Modern vehicles are not just simple mechanical devices with an engine and four wheels like they used to be. With the revolution of microcontrollers in the ’80s, more and more functionality got replaced from mechanic to electronic solution. These interconnected Electronic Control Units (ECU) are responsible for controlling the vehicle, monitoring the drivers’ every movement, and keeping them safe on the road while additionally providing convenience features. They keep track of the steering angle, the angular velocity of the wheels, the pedal positions, the fuel-air mixture ratio, the emissions of the engine, and so on.
Manufacturers and auto part makers put a great emphasis on the safety of the vehicles. There are ABS, ESP, crash avoidance systems, or even better and better crumple zones in every car. The inter-component communication channels are protected against errors caused by the high noise environment, but the security of these components seems less critical. The ECUs are rarely designed to be secure from a potential attacker. However, modern vehicles have several wireless communication solution, such as Bluetooth, WiFi, 3G, 4G, which all pose a remote attack surface for an attacker. No ECU is entirely secure due to the complexity of such devices. Having access to the same internal communication networks as the vehicle controller ECUs poses an enormous risk. Although it is convenient that, for example, a driver can connect their phone to the car’s head unit, getting their brakes disabled during their travel via a remote exploit is not so convenient. Thus, it is crucial for manufacturers to make their products not just safe but secure as well.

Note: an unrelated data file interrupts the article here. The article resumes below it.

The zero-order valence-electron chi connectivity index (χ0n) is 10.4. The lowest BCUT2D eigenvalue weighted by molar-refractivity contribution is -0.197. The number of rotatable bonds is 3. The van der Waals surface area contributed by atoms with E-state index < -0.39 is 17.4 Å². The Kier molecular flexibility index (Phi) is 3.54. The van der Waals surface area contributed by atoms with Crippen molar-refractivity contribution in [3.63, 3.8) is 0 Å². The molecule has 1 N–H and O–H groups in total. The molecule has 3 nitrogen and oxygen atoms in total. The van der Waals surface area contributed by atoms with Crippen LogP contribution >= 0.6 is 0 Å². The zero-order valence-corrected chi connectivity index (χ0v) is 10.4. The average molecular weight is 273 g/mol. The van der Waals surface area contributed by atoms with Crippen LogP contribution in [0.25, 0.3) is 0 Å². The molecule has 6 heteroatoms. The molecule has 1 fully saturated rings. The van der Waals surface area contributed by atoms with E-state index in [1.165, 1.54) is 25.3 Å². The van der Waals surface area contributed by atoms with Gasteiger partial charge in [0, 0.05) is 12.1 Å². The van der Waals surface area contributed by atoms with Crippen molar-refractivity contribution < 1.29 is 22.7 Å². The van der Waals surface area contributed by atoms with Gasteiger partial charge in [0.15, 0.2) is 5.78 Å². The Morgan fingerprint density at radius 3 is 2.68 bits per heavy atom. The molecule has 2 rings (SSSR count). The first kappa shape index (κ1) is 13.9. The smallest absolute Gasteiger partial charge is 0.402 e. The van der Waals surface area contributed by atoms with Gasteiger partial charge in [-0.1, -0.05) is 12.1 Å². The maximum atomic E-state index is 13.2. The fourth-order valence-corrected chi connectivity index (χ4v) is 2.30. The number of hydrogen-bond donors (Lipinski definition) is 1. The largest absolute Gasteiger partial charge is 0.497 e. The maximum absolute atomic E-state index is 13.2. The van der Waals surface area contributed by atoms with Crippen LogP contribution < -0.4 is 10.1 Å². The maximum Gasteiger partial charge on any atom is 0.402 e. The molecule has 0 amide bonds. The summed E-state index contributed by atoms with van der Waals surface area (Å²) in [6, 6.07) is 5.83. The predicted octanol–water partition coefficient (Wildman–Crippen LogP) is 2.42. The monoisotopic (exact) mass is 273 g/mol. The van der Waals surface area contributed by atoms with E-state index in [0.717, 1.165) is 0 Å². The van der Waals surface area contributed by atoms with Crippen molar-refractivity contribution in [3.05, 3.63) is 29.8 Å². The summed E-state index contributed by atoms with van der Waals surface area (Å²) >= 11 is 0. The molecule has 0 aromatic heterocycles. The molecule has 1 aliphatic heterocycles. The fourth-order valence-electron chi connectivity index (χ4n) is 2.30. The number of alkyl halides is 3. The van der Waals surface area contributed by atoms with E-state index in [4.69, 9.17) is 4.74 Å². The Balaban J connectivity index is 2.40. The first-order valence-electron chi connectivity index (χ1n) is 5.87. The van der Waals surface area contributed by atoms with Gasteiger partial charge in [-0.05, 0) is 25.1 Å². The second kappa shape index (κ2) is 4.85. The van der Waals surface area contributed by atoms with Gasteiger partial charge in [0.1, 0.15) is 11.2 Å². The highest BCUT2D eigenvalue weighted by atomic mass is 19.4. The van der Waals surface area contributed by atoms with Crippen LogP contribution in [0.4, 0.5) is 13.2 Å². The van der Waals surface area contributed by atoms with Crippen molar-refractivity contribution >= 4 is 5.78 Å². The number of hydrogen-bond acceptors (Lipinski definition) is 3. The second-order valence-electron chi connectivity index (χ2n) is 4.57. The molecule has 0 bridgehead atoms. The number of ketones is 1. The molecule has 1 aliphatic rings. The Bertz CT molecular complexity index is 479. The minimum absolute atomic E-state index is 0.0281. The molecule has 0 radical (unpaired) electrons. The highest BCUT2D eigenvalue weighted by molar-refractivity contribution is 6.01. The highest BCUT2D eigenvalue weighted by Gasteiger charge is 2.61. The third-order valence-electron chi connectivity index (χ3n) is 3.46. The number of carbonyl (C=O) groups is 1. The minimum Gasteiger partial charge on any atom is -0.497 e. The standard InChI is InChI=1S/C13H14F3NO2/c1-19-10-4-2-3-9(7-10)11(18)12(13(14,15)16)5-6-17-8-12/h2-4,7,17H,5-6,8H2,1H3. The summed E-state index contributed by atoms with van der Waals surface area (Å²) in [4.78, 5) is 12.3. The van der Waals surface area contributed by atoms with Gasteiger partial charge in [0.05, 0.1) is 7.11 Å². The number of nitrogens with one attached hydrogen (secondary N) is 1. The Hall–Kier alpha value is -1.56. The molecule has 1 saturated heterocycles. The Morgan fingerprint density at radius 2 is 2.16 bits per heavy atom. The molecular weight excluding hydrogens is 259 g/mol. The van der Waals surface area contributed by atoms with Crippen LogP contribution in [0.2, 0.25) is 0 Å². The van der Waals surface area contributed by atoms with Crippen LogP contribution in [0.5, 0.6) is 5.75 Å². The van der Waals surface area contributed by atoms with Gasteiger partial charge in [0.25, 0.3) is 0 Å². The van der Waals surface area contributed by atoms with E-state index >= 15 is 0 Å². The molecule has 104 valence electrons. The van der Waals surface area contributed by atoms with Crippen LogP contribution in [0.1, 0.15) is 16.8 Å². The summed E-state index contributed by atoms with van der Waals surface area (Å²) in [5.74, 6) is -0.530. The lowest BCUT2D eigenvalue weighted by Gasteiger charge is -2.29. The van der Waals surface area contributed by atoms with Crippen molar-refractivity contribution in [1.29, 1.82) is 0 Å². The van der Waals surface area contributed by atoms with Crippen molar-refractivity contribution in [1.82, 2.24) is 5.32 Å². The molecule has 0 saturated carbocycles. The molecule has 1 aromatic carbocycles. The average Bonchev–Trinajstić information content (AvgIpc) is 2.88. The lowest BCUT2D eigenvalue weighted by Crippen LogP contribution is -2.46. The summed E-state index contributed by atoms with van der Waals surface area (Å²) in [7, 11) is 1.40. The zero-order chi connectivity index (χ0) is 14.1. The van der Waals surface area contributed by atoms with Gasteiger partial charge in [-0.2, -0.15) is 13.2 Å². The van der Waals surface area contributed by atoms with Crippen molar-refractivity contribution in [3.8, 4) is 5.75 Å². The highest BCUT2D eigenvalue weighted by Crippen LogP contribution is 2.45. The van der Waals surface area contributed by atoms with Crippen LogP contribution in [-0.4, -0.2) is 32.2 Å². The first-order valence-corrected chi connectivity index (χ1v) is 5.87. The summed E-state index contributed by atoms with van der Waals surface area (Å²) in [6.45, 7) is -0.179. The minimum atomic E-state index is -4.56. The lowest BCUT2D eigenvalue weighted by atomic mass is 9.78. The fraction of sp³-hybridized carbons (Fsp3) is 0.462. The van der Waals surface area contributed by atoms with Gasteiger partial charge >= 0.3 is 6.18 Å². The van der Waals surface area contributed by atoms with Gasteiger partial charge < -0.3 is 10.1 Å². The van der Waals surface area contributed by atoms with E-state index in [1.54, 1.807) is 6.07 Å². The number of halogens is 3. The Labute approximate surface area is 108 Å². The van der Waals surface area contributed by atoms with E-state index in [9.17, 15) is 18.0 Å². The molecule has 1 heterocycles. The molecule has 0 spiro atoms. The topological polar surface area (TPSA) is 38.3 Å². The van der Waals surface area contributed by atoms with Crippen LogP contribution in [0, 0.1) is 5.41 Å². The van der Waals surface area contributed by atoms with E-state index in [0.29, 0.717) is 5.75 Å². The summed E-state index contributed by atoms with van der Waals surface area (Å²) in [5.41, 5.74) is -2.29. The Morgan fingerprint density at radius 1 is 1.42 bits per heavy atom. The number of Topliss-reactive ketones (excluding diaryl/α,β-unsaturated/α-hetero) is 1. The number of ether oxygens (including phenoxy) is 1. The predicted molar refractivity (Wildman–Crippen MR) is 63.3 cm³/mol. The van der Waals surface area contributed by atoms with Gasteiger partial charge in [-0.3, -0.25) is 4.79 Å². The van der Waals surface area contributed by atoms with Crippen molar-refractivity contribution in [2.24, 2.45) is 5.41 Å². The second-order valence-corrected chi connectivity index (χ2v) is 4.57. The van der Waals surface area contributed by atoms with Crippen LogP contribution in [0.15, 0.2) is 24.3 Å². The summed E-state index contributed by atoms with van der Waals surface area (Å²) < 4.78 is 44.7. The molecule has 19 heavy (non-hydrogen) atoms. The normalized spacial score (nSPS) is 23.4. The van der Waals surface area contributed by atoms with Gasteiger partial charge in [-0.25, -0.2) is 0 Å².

We held an Automotive Cybersecurity Awareness Training for a major auto industry manufacturer. During the training, the participants learned about basic security concepts, risk management, and factors affecting security risks. They were introduced to modern vehicles’ attack surfaces with examples and countermeasures. They also got an introduction to embedded device hacking, which included several live demos and a hands-on workshop, where the participants could try the learned techniques for themselves in a playful, competitive manner.
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